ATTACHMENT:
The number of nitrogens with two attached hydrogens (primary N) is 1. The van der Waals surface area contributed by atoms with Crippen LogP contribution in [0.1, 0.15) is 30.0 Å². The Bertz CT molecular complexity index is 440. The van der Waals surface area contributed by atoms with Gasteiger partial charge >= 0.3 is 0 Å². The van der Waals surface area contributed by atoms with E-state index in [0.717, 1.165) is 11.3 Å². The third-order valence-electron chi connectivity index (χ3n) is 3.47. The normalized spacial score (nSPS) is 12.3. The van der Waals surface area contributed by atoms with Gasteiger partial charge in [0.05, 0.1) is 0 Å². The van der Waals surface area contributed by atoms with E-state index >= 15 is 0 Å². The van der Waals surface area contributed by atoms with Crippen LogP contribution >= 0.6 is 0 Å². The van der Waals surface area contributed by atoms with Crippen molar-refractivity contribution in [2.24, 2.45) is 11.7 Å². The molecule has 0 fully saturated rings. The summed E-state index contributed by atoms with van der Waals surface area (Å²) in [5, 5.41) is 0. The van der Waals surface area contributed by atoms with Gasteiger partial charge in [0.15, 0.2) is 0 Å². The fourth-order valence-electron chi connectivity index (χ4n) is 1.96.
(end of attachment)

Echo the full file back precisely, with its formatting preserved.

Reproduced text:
The number of nitrogens with two attached hydrogens (primary N) is 1. The van der Waals surface area contributed by atoms with Crippen LogP contribution in [0.1, 0.15) is 30.0 Å². The Bertz CT molecular complexity index is 440. The van der Waals surface area contributed by atoms with Gasteiger partial charge >= 0.3 is 0 Å². The van der Waals surface area contributed by atoms with E-state index in [0.717, 1.165) is 11.3 Å². The third-order valence-electron chi connectivity index (χ3n) is 3.47. The normalized spacial score (nSPS) is 12.3. The van der Waals surface area contributed by atoms with Gasteiger partial charge in [0.05, 0.1) is 0 Å². The van der Waals surface area contributed by atoms with E-state index >= 15 is 0 Å². The van der Waals surface area contributed by atoms with Crippen LogP contribution >= 0.6 is 0 Å². The van der Waals surface area contributed by atoms with Crippen molar-refractivity contribution in [2.24, 2.45) is 11.7 Å². The molecule has 0 fully saturated rings. The summed E-state index contributed by atoms with van der Waals surface area (Å²) in [5, 5.41) is 0. The van der Waals surface area contributed by atoms with Gasteiger partial charge in [0.15, 0.2) is 0 Å². The fourth-order valence-electron chi connectivity index (χ4n) is 1.96.